ROCKVILLE, MD, October 4, 2013 — President Obama paid a visit Thursday to M. Luis Co., a road construction company in Rockville, Maryland. After bringing the beltway and Rockville Pike traffic to an hour long halt, President Obama used his time there to preach to those listening about how the most recent government shutdown affected small business in the Washington area and around the country. In his speech, President Obama compared the need for the government to pay their bills to the need of a construction company to pay their bills.
“…The deal is, you’ve already gotten hired; you’ve got a job; you’re getting a paycheck. And so you also are getting the pride of doing a good job, and contributing to a business, and looking out for your fellow workers — that’s what you’re getting! Well, it shouldn’t be any different for a member of Congress.”
President Obama was comparing the United States Government to a business. Well, if the U.S. was a business it would be Caldor, having closed its doors due to bankruptcy. We would have been Caldor, and the ghostly, vast store expanse we would have left behind would have been bought up by Wal-Mart of Kmart, or Canada.
If the U.S. was a business, the shareholders would have fired the CEO a long time ago. He would have been brought into a board meeting, and shown the door like so many CEOs have been shown the door before. However, the controlling share currently backs him, leading many to believe that if the U.S. were a business, then its shareholders are terrible business men.
The comparison the President made to a construction company was also quite ironic. While construction companies rarely fail to pay their employees, it is common practice among contractors to refuse their subcontractors payment if they believe the work is not being done, or if they are doing an unsatisfactory job. Not only that, but before payment can even be rendered, subcontractors often have to prove that they did the work in the first place. Construction, for the most part, is results oriented. And if the U.S. government were a construction company, it would have entered into default a long time ago. It would have had to cease all work, and it would have had to sell off its assets to pay its bills.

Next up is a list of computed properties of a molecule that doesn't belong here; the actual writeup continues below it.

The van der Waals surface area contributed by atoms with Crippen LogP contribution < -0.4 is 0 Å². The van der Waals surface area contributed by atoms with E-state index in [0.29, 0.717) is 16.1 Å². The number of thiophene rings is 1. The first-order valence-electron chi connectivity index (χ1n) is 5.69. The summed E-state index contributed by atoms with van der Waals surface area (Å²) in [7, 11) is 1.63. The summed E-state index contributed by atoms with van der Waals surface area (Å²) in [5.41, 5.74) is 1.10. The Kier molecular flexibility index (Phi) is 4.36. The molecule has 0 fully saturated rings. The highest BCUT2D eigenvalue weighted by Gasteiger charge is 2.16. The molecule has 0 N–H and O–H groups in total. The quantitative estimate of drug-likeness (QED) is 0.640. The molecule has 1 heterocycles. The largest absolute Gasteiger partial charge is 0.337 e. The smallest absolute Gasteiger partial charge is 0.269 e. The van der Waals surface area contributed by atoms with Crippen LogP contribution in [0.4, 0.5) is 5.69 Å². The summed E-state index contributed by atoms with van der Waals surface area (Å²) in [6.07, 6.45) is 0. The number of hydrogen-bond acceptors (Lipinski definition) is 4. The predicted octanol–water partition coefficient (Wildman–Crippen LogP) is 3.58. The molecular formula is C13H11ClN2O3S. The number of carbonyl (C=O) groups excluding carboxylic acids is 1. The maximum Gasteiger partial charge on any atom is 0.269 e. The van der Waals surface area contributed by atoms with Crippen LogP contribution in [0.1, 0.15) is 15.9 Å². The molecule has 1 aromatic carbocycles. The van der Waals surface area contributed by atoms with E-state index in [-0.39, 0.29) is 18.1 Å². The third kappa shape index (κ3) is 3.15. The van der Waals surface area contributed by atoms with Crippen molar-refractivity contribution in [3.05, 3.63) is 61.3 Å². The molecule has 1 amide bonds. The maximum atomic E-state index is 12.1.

If the United States were a construction company it would have been audited and investigated about a thousand times a year, as it frequently overpays for goods and services and fails to deliver a suitable product.
If the United States were a construction company it would never get work, because not a single creditor or bonder would be willing to insure them. Making the dollars for every single potential accident come right out of their own pocket.
If the United States were a construction company it would never be able to bid a job in the first place. Because in order to make money you have to win a job, and in order to do that you have to put together a budget, and in order to make a profit a company has to come in UNDER that proposed budget. When bidding work, if your number is high, you aren’t going to get the job, and if you aren’t going to get the job you aren’t going to have any work. If the United States were a construction company we would not have any work. This is boring to you because it’s logic and something you learned when you learned addition.
If the United States were a construction company it would fail. Plain and simple. Yeah sure, you could pay your workers, you could build projects, but you would be operating at such a loss that the bank would quite literally shut you down. You see in business we are constrained and governed by the forces of a free market, we cannot charge more than what we believe the customer would pay. The government has no such restraints; they charge what they want, regardless of what they believe the customer could pay.
President Obama likes to say “the buck stops with me.” As said before in this column, it may stop with you but it starts with us. If the United States is a business, and Barack Obama the CEO beholden to the rules and laws governing a profit making institution, perhaps it’s time we had a shareholder meeting.
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